Everyday Climate Change is an occasional series from the
Memphis Flyer about the ways climate change is already affecting our everyday lives.
Memphis sighed a collective ahhhh! over the last few days as a hot September — the hottest ever on record — closed and unofficially reopened patio season at bars and restaurants all over town.
Hottest ever? Yes. The National Weather Service (NWS) tweeted on October 1st that September’s average temperatures were 8.3 degrees above normal for the month. The month’s average temperature was 83.5 degrees, and the average maximum temperature was 93.7 degrees.
“Memphis just experienced the warmest September in its 144-year climatological record,” tweeted the NWS.
Are heatwaves caused by climate change? Yes, according to scientists. In a paper
presented at last year’s European Geosciences Union Conference, scientists said that 2018’s heatwaves across North America, Europe, and Asia were maybe the first ever attributable to climate change.
“We demonstrate that it is virtually certain that a 2018-like heatwave area could not have occurred without human-induced climate change,” according to the paper. “Thus, the 2018 global-scale heatwave event possibly constitutes the first climate phenomenon that can be uniquely attributed to human-induced global warming.”
Those heatwaves killed hundreds of people, triggered wildfires and crop failure, and damaged infrastructure across the globe, according to the paper.
Memphians are used to heat, a fact they brag about (almost as much as the city’s water quality). But this year’s heat put it to the test.
For example, two dogs died from heat stroke
after a visit to Shelby Farms Park. The heat this year put a big dent in the crowd size of the Cooper-Young Festival
, down about 15,000-20,000 people according to Tamara Cook, executive director of the Cooper-Young Business Association.
“It was just fantastically hot,” Walker told Flyer
reporter Michael Donahue last month. “That’s what got everybody. We got hit by the heat. You didn’t see a lot of people standing in the sun in front of the main stage. People were standing in the shade.”
In this context, sitting on patios for drinks and dinner may seem a small thing. But Memphians love a patio. Drive through Cooper-Young or Downtown this weekend and see for yourself.
Patrick’s Neighborhood Restaurant & Bar/Facebook
While it looks fun to the consumer, it looks like big money to restaurateurs. Patios are attractive and enough, hopefully, to bring consumers through the door.
“We have the best patio in East Memphis, but if the heat scares you our air conditioning works also!” reads a July Facebook post from Patrick’s Neighborhood Restaurant & Bar.
In Midtown, a halo of mist enveloped the signature patio at Slider Inn last week before the heat broke. Those misters are central to Slider Inn’s summertime heat defense.
“It certainly has been a hot few months, but we really haven't seen a dip in our numbers because we've taken measures to ensure our patio is all-weather, especially in the brutal Memphis heat,” said Eric Bourgeois, marketing director at Packed House Productions, parent company of Slider Inn. “We're one of the only Midtown bars with patio misters, and that really makes a difference when folks are looking for a spot to chill outside — especially when they want to ensure the comfort of their furry, four-legged friends.”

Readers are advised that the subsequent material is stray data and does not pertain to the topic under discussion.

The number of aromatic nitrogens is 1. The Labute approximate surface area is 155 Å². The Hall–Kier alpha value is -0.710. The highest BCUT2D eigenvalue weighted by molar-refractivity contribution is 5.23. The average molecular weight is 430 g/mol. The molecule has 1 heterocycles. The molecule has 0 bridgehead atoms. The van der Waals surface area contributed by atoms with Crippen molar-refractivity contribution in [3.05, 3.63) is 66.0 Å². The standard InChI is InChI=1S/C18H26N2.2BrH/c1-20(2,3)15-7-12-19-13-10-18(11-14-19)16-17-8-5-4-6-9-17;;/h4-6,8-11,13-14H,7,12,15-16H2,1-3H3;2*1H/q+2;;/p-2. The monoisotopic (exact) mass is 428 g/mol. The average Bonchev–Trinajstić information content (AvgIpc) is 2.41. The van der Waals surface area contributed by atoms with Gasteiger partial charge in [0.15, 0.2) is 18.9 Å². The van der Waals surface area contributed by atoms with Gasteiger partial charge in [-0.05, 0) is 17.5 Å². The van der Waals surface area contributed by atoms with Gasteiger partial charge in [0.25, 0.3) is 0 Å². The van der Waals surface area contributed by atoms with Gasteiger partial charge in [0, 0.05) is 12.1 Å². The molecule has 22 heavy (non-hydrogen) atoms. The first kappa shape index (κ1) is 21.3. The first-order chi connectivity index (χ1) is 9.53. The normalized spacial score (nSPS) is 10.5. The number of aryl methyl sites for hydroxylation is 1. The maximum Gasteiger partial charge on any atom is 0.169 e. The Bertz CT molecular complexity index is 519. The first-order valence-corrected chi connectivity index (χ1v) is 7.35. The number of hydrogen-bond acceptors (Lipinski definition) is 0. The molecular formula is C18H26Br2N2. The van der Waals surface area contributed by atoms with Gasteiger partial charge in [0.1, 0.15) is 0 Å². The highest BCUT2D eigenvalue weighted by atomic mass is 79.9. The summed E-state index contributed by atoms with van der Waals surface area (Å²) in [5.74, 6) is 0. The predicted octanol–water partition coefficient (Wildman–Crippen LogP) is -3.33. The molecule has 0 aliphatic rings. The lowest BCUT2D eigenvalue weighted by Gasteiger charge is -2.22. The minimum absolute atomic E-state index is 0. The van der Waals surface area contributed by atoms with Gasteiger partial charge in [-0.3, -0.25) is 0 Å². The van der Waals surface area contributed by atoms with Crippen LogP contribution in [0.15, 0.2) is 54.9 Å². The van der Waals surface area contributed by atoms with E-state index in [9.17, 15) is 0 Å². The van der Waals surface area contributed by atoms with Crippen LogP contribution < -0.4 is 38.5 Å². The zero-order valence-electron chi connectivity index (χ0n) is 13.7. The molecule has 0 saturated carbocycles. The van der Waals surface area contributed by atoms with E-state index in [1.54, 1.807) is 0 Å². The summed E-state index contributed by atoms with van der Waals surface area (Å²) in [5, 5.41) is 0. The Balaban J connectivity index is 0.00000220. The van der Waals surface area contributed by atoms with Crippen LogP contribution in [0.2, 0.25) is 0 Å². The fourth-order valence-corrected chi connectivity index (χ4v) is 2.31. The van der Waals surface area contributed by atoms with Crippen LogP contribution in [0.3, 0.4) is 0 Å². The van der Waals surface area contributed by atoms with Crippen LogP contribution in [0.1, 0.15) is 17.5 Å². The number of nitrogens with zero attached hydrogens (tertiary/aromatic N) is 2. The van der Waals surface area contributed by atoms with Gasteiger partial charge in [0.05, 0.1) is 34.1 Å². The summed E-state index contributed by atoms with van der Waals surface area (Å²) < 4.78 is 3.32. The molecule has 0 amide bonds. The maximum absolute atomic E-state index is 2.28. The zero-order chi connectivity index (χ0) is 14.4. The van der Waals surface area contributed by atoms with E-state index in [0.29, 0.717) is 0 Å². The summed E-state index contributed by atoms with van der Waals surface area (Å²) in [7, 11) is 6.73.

Similar efforts will be made at the also four-legged-friendly Slider Inn Downtown, Bourgeois said.
Weather in general affects consumers’ experiences in restaurants, according to a new study
published in the “Journal of Hospitality and Tourism Research.” In “It’s Raining Complaints! How Weather Factors Drive Consumer Comments and Word-of-Mouth,” researchers found that restaurant-goers are more likely to leave more negative comments if “weather factors like temperature and rain become more unpleasant.”
The findings were significant enough for the researchers to suggest restaurant managers should give extra care to diners on bad-weather days and to be aware that more negative comments may be more common on those days.
Climate change won’t only affect Memphis patio time. The Union of Concerned Scientists said recently
that if nothing is done to correct climate change, Memphis could have four days a year with a heat index of over 127 degrees and could have 119 days of temperatures over 90 degrees (we have only 77 of those now).
Industry experts are watching climate change closely. The hearth, barbecue, and patio industry may not yet see the effects of rising temperatures, but it will, according to James Houck, writing for trade journal
“Hearth & Home” in 2017.
“Still it would be prudent for business owners, and and it would be consistent with the fiduciary duty of corporate officers, to follow developments in climate change science, public opinions, and governmental actions,” Houck wrote. “Climate change will affect the hearth, barbecue, and patio industries’ bottom line.”
Climate change will change outdoor recreation in general, according to experts who say much of those activities will be pushed to summers “shoulder months” of April and October.
Researchers with the U.S. Forest Service
said snowmobiling, snowshoeing, and cross-country skiing will be the most negatively affected activities in national parks in the future. But climate will also impact hunting, fishing, water activities (though swimming should increase), and horseback riding.